Drinking in America feels very different to how drinking was back in the UK. To begin with, the main method of dispense here is keg. Whilst there are cask taps around the country, there are none within my area.
Another noticeable difference is the type of beer available. Back home, pubs were filled with Best Bitters, Brown Ales, Pale Ales and Lagers. Here, in the USA, heavily hopped Pale Ales and IPA dominate the market alongside the “Domestic” beers like Budweiser, Miller and Coors. Other styles are available, but you have to search to find them.
Luckily for me, I live in a place where I don’t have to do much searching. Black Bridge Brewery has a nice range of styles, from 4% stouts to 14% wheat wines. Meanwhile, across the road, the recently opened Rickety Cricket Brewing (attached to the House of Hops) has doubled the number of taps to 64. Surely this should be great for a beer drinker like me, yet for some reason with so much choice I struggle to find something I want to drink.
The difference I’m going to write about tonight is the experience and environment within the different establishments.
Back in the UK, when I would write these posts I would often do so from the comfort of a pub. I could usually find somewhere I could sit and write, whilst drinking and observing the comings and goings of other folk. I could do this and be relatively undisturbed. It was in a way, somewhat relaxing.
Here in the US, writing with a similar sense of relaxation is much harder. For one thing, US bars lack the nooks and crannies that British Pubs do. For another thing, most seating, at least in the bars in my area, sit high off the ground. I find it very difficult to feel comfortable in a chair in which my feet don’t touch the ground.
I have also found it harder to write. This may be partly because I’ve not been doing this for a while. When I first started writing this blog, part of the intention in doing so was to improve my writing skills, as well as my knowledge and understanding of beer. Whilst not writing, elements of both of those have declined. Hopefully now that I have an income again, I’ll be able to start writing more often.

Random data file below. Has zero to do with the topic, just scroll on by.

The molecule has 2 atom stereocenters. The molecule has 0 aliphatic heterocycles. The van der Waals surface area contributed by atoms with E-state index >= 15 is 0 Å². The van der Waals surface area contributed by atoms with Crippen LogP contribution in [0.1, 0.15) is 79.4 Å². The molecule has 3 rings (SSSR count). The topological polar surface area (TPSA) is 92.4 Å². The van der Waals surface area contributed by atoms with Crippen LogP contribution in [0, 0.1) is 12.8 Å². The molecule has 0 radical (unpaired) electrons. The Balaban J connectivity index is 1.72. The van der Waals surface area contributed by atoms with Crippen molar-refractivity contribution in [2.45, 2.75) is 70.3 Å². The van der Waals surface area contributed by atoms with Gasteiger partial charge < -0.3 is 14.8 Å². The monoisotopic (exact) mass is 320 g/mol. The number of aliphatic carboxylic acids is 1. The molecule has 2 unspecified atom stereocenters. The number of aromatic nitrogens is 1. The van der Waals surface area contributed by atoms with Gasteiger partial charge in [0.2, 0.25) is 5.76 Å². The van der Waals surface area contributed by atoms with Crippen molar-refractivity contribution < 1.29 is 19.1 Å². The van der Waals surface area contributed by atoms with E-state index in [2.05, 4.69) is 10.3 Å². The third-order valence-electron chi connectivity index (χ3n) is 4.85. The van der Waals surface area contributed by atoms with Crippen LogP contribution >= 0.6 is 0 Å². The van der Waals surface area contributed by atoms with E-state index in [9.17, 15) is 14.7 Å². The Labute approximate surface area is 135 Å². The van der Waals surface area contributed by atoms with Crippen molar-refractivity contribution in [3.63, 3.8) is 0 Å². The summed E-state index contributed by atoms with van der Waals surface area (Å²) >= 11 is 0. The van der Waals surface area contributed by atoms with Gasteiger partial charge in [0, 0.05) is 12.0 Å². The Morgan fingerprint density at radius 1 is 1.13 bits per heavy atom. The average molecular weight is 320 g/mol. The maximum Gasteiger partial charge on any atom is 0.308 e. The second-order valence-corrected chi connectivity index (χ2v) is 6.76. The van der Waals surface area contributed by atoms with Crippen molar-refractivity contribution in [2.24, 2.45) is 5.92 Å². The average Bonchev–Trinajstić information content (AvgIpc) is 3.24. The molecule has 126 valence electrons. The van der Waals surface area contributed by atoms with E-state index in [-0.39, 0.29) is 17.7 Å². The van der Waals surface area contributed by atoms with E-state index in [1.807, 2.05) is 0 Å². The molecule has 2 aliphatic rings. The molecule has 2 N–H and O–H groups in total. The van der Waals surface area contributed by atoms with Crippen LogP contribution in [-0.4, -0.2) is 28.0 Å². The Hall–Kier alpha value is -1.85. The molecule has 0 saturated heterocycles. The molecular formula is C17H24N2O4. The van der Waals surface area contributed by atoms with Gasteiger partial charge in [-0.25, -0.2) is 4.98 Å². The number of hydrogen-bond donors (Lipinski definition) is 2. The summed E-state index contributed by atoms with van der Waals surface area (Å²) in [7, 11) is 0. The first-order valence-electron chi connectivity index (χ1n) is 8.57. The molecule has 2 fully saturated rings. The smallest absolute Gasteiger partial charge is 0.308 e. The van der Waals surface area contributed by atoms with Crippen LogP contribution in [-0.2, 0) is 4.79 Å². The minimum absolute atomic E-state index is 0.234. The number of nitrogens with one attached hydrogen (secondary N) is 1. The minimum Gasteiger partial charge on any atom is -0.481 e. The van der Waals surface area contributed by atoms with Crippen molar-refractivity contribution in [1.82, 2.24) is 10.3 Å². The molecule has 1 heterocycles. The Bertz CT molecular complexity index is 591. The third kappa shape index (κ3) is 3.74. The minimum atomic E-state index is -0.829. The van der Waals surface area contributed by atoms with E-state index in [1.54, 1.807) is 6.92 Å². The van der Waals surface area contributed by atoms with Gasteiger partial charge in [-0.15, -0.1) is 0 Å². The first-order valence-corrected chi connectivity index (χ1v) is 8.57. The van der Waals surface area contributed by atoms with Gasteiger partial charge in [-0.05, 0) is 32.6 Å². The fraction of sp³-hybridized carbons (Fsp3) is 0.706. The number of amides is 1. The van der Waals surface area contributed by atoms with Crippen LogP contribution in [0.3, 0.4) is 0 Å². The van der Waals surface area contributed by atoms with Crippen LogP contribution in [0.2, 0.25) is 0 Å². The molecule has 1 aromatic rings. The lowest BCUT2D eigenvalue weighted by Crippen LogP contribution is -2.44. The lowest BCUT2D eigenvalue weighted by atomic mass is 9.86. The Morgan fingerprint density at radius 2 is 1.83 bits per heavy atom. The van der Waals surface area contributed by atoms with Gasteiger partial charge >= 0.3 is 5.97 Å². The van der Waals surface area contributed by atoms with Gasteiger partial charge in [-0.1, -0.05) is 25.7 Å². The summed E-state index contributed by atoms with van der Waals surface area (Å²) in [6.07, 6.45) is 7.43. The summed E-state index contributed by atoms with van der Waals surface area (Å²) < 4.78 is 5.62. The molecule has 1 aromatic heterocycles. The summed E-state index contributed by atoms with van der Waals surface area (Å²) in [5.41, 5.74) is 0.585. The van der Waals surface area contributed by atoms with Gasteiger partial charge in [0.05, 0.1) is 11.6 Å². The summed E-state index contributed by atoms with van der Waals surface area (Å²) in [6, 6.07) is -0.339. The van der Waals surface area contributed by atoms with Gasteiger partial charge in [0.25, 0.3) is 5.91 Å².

Another factor that adds to the atmosphere in a drinking establishment is the décor and lighting. In a British pub, the lighting is usually warm, whether it be provided by natural sunlight passing through the windows, lightbulbs, candles, or firelight. In an American bar, the lighting feels colder. Neon bars signs and fluorescent bulbs add little more than electrical noise to a cubic blank space with seating.
In a British Pub the seating is often mismatched. Cushioned chairs sit alongside chairs without cushions. Some have arms, some don’t. Sometimes there’s a “comfy chair”, a high-backed leather upholstered chair often situated near an open fire. Small round tables mix in with square tables of varying sizes. In general, the furniture in a British Pub is wooden, and a shade of dark brown.
In a US Bar, the seating is much more uniform. Whether the tables and chairs are wooden or metallic, they will generally all be the same, at least in style. Back in the UK, I had a number of places where I had a favourite spot. I can’t really say that about anywhere I’ve drank here in the US. Everywhere is open and the same. There’s nothing really special about them.
Lastly, the anonymity of the establishment. Back in the UK I could order a drink from the bar, pay my money, and retreat to wherever I would be sitting that day and not talk to another person until it was time to order another beer. I could read, write, watch videos or even play video games.
Here in the USA, I’m regularly asked if I’m doing okay, if I would like another drink. If I’m sat at the bar, I don’t mind partaking in conversation. I’d expect it sat there. If I’m sat in the corner though, I probably don’t want to be regularly disturbed. I know they’re doing it to drive sales and increase their tips, but it annoys me.
I like the choice I have here when it comes to drinking, but I miss the comfort and anonymity of a British Pub. Eventually I’ll get back to the UK, and having gotten used to the way things are here, the world of the British Pub will seem strange and quaint. I think I’ll always choose a lack of choice and comfort and atmosphere over a wide choice and a lack of atmosphere though.